Appeal overturns link between multiple sclerosis and whiplash

BMJ 1998; 316 doi: (Published 14 March 1998) Cite this as: BMJ 1998;316:797
  1. Bryan Christie
  1. Edinburgh

    A controversial legal ruling that multiple sclerosis can be triggered by whiplash injuries has been overturned on appeal in a case in Scotland that has attracted international attention.

    A former policeman, Nicholas Dingley, was awarded £550000 ($880000) in damages in 1996 after a judge accepted that the onset of his symptoms was related to injuries sustained in a road accident while he was a passenger in a police van (16 November 1996, p 1228). At the time this was seen as an important test case that was expected to lead to further claims for compensation from people who had suffered similar injuries.

    The original case centred on medical evidence, and Mr Dingley's expert witnesses, including Dr Charles Poser from Harvard Medical School, said that there were hundreds of cases in the medical literature where trauma had preceded the onset of symptoms of multiple sclerosis. That view was contested by other specialists, and Professor Alastair Compston of Cambridge University said that it was impossible to tell in individual cases if the onset of symptoms was related to trauma or simply a coincidence.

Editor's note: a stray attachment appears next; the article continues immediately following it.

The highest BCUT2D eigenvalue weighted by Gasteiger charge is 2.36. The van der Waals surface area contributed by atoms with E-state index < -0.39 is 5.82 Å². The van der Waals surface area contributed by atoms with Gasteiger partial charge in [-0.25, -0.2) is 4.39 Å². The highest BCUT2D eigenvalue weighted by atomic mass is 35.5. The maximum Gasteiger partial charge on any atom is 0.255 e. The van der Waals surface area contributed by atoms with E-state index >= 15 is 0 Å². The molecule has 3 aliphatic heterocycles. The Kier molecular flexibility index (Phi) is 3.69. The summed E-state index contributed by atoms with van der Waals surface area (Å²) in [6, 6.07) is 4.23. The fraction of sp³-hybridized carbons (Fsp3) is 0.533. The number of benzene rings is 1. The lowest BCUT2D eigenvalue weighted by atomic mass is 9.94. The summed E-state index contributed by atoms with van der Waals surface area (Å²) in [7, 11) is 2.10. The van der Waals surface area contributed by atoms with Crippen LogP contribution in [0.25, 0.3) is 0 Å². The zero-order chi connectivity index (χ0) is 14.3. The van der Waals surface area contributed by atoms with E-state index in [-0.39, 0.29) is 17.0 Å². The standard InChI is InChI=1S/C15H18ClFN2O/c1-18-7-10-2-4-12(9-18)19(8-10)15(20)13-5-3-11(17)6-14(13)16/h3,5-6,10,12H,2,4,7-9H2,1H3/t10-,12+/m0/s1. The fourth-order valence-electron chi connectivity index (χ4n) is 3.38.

The ruling in favour of Mr Dingley was overturned by three judges at the Court of Session in Edinburgh. In a 106 page judgment that examined the medical evidence in detail, Lord Rodger, the head of the appeal court, said: “I am not satisfied that whiplash injury can ever cause the onset of symptomatic multiple sclerosis.” He said that the available evidence seemed to show that Mr Dingley had had multiple sclerosis for some time before the accident and before the symptoms became apparent.

    Lord Rodger said that he had great sympathy for Mr Dingley, who is now confined to a wheelchair, but there was no basis on which to grant compensation for his multiple sclerosis. As a result, the award for damages was cut from £550000 to £1500 to cover the minor injuries he sustained in the accident. Mr Dingley's family is now considering its own appeal, which could take the case to the House of Lords for a final ruling.